On the second day of ninth grade, introverted Frances meets Sonja, a witty and outgoing newcomer recently moved from France, and the girls become instant soulmates. The two teens are euphoric about their blossoming relationship, relishing a depth of understanding for each other they’ve never experienced with anyone else. Frances is charmed by Sonja’s energy and worldliness, while Sonja adores Frances’s sense of calm and dependability. She’s also taken with Frances’s close-knit family, especially her older brother, Will. Led by Sonja, the girls declare their goal to become “visible” at their high school, dubbing themselves “The Poets” and rallying their classmates to enter the homecoming parade with a poetry-mobile built from Frances’s father’s old band bus.
But as their friendship grows, so do the expectations. Family crises impact both girls—Sonja’s parents are caught in a bitter divorce, and Frances’s father suffers from bipolar disorder. When Sonja’s mother attempts suicide, Sonja temporarily moves in with Frances and her family. Sonja’s dominating personality begins to overwhelm Frances, causing her to doubt herself and her own talents. And when Sonja’s infatuation with Will becomes obsessive, Frances feels manipulated and attempts to set some boundaries. For Sonja, there is no middle ground, and she sees Frances’ efforts to regain her independence as the ultimate betrayal.
The Take-Over Friend powerfully explores themes of guilt, jealousy, possessiveness, and the difficult task of staying true to oneself. In the same vein as Hayley Krischer’s The Falling Girls and Anne Fine’s The Tulip Touch, Dines’ new novel weaves together the beauty and pain of friendship and growing up.
Praise for The Take-Over Friend
“This book is for everyone who’s ever longed for, loved, lost, or been betrayed by a friend. All the sweetness, sorrow, joy, pain, and anguish of friendship found and lost is layered into this luscious cake of a story. Slathered with suspense and liberally sprinkled with humor, it’s so deliciously bittersweet, you’re likely to gobble it up in one sitting.”
Margi Preus, Newbury Honor author of Heart of the Samurai, Village of Scoundrels, and Lily Leads the Way.
The Take-Over Friend rings with authenticity. It’s an honest and moving look at the difficulties and rewards of friendship, the love and complications of family, and the joy and uncertainty of growing up. Carol Dines treats challenging subjects like mental illness and its impact on friends and family members with nuance and depth. I read the whole book in one totally immersive sitting, rooting for Franny. She’s a character you hold close in your heart.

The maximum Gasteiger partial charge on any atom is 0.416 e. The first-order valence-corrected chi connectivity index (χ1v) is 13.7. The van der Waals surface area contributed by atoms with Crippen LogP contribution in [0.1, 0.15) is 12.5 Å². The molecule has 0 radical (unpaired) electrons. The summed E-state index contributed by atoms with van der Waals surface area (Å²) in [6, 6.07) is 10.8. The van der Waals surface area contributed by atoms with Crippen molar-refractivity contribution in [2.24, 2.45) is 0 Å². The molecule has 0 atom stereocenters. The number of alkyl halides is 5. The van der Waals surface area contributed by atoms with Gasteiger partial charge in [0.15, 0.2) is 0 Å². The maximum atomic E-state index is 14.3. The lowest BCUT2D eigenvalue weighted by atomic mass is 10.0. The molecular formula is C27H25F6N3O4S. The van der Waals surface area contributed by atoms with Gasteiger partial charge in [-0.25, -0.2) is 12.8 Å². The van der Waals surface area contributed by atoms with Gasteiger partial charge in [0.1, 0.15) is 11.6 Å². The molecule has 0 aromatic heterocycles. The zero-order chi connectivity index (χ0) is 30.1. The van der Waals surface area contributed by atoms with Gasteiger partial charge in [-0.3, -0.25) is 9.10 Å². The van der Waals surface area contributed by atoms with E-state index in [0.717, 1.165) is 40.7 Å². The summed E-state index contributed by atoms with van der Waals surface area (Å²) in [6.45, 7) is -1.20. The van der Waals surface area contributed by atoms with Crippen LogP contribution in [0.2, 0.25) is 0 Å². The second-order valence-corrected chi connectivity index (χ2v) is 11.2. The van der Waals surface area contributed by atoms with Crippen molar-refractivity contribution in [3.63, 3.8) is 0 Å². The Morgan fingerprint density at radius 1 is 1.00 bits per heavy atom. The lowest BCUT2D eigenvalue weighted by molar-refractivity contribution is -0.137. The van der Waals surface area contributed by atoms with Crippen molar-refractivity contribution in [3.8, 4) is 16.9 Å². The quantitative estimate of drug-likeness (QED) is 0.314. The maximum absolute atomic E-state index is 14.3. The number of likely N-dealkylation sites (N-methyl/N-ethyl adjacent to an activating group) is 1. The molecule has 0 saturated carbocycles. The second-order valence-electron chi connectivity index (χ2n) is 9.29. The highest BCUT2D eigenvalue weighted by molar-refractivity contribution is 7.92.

—Eve Yohalem, author of Escape Under The Forever Sky and The Truth According to Blue
“Equal parts wry and heartbreaking, The Takeover-Friend deftly and seamlessly weaves a compelling story about the complex nature of adolescent friendship with a deep and thoughtful dive into the impact of mental illness on one family. A timely, moving, and thought-provoking novel.”
—Gary Eldon Peter, author of Oranges and The Complicated Calculus (and Cows) of Carl Paulsen
Carol Dines perfectly captures the intoxication and relief that can be found in an intense new friendship, along with the little warning signs that are easy to dismiss when all one wants is to be swept up in the thrill of that bond. The Take-Over Friend is a beautiful, layered novel about what can happen when we ignore our own inner wisdom. It will live inside readers long after they reach the last page.
—Ona Gritz, author of Present Imperfect, Tangerines and Tea and Starfish Summer
“Thank you for the pleasure of reading The Take-Over Friend! How many of us have fallen for that teenage friendship, alluring and dangerous all at once! The Take-Over Friend is engaging and heart stopping—wonderfully written about trusts broken and boundaries crossed…A really good story about the very complex world of trying to find out who you really are.”
—Judith Katz, author of The Escape Artist and Running Fiercely Toward a High Thin Sound
“An intense high school friendship turns toxic. At the beginning of ninth grade, Frances meets cosmopolitan new girl Sonja, welcoming her friendship as her former best friend recently moved out of Minneapolis to the suburbs and they quickly lost touch. Frances is instantly drawn to Sonja, and it is the first time that she feels seen. In Sonja she recognizes what she hopes to become. But red flags soon appear, with Sonja telling her who she should and shouldn’t be friends with and what school activities she should participate in. Starting with her inviting herself over for a sleepover, Sonja begins inserting herself into Frances’ family: befriending Frances’ father, who has bipolar disorder; dating her brother; and getting jealous when Frances’ older sister returns from college for Thanksgiving and Frances wants time alone with her. Though she knows things are a bit off, Frances, whose father’s nickname for her is “Easy-One,” is reluctant to shake up the status quo. She admires Sonja and likes how she feels brave and empowered because of their relationship. The characters are realistically drawn, and there is an authenticity to their motives. Readers will feel empathy for Frances as Sonja seems to easily take over her life; when Frances does stand up for herself and her family, the scary consequences are deeply felt. Main characters are White, and both Frances and Sonja have one Jewish parent. An absorbing cautionary tale of problematic friendship.”